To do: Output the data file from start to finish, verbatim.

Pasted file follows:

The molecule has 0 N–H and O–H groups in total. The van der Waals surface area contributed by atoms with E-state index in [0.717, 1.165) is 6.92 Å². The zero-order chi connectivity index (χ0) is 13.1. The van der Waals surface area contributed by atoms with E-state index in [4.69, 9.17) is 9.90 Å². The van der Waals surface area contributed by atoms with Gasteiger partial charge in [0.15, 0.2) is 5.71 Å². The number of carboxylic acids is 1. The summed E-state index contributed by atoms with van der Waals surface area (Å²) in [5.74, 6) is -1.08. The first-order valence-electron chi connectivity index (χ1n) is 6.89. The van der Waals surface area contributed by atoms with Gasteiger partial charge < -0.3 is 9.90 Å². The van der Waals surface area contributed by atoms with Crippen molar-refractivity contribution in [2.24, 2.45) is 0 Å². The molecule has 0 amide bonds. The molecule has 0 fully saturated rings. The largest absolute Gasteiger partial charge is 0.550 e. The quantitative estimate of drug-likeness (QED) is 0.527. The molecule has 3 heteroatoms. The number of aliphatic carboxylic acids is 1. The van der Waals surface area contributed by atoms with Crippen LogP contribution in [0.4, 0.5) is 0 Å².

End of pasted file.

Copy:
The molecule has 0 N–H and O–H groups in total. The van der Waals surface area contributed by atoms with E-state index in [0.717, 1.165) is 6.92 Å². The zero-order chi connectivity index (χ0) is 13.1. The van der Waals surface area contributed by atoms with E-state index in [4.69, 9.17) is 9.90 Å². The van der Waals surface area contributed by atoms with Gasteiger partial charge in [0.15, 0.2) is 5.71 Å². The number of carboxylic acids is 1. The summed E-state index contributed by atoms with van der Waals surface area (Å²) in [5.74, 6) is -1.08. The first-order valence-electron chi connectivity index (χ1n) is 6.89. The van der Waals surface area contributed by atoms with Gasteiger partial charge < -0.3 is 9.90 Å². The van der Waals surface area contributed by atoms with Crippen molar-refractivity contribution in [2.24, 2.45) is 0 Å². The molecule has 0 amide bonds. The molecule has 0 fully saturated rings. The largest absolute Gasteiger partial charge is 0.550 e. The quantitative estimate of drug-likeness (QED) is 0.527. The molecule has 3 heteroatoms. The number of aliphatic carboxylic acids is 1. The van der Waals surface area contributed by atoms with Crippen LogP contribution in [0.4, 0.5) is 0 Å².